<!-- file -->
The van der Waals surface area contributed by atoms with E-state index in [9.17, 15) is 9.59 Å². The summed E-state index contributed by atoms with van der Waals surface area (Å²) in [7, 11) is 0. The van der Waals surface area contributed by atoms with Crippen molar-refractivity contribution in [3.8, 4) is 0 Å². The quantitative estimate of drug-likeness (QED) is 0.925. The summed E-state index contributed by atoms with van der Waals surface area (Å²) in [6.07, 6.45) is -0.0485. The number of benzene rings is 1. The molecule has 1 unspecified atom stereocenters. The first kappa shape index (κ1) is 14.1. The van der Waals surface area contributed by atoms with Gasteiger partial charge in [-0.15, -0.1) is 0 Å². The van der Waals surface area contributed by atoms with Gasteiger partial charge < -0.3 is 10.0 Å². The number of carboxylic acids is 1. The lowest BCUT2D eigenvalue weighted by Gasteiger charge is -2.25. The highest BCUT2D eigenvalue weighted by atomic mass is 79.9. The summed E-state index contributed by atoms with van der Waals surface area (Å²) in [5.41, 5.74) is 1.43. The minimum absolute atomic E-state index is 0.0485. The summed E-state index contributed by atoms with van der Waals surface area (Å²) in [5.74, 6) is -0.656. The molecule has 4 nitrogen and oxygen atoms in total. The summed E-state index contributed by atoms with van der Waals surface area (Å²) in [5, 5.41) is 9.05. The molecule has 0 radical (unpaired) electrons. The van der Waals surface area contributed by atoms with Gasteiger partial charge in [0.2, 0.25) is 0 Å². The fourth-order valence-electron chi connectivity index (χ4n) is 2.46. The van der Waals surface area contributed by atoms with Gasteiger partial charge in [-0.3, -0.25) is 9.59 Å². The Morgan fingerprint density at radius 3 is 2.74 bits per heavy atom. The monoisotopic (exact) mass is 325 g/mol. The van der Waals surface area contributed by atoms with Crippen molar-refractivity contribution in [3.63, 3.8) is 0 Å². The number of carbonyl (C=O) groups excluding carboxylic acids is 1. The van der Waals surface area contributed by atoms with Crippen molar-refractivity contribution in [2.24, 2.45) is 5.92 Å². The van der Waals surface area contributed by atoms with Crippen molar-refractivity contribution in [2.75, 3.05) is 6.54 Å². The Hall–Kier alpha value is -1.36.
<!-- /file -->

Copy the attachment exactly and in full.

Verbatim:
The van der Waals surface area contributed by atoms with E-state index in [9.17, 15) is 9.59 Å². The summed E-state index contributed by atoms with van der Waals surface area (Å²) in [7, 11) is 0. The van der Waals surface area contributed by atoms with Crippen molar-refractivity contribution in [3.8, 4) is 0 Å². The quantitative estimate of drug-likeness (QED) is 0.925. The summed E-state index contributed by atoms with van der Waals surface area (Å²) in [6.07, 6.45) is -0.0485. The number of benzene rings is 1. The molecule has 1 unspecified atom stereocenters. The first kappa shape index (κ1) is 14.1. The van der Waals surface area contributed by atoms with Gasteiger partial charge in [-0.15, -0.1) is 0 Å². The van der Waals surface area contributed by atoms with Gasteiger partial charge < -0.3 is 10.0 Å². The number of carboxylic acids is 1. The lowest BCUT2D eigenvalue weighted by Gasteiger charge is -2.25. The highest BCUT2D eigenvalue weighted by atomic mass is 79.9. The summed E-state index contributed by atoms with van der Waals surface area (Å²) in [5.41, 5.74) is 1.43. The minimum absolute atomic E-state index is 0.0485. The summed E-state index contributed by atoms with van der Waals surface area (Å²) in [5.74, 6) is -0.656. The molecule has 4 nitrogen and oxygen atoms in total. The summed E-state index contributed by atoms with van der Waals surface area (Å²) in [5, 5.41) is 9.05. The molecule has 0 radical (unpaired) electrons. The van der Waals surface area contributed by atoms with Gasteiger partial charge in [0.2, 0.25) is 0 Å². The fourth-order valence-electron chi connectivity index (χ4n) is 2.46. The van der Waals surface area contributed by atoms with Gasteiger partial charge in [-0.3, -0.25) is 9.59 Å². The Morgan fingerprint density at radius 3 is 2.74 bits per heavy atom. The monoisotopic (exact) mass is 325 g/mol. The van der Waals surface area contributed by atoms with Crippen molar-refractivity contribution in [3.63, 3.8) is 0 Å². The number of carbonyl (C=O) groups excluding carboxylic acids is 1. The van der Waals surface area contributed by atoms with Crippen molar-refractivity contribution in [2.24, 2.45) is 5.92 Å². The van der Waals surface area contributed by atoms with Crippen molar-refractivity contribution in [2.75, 3.05) is 6.54 Å². The Hall–Kier alpha value is -1.36.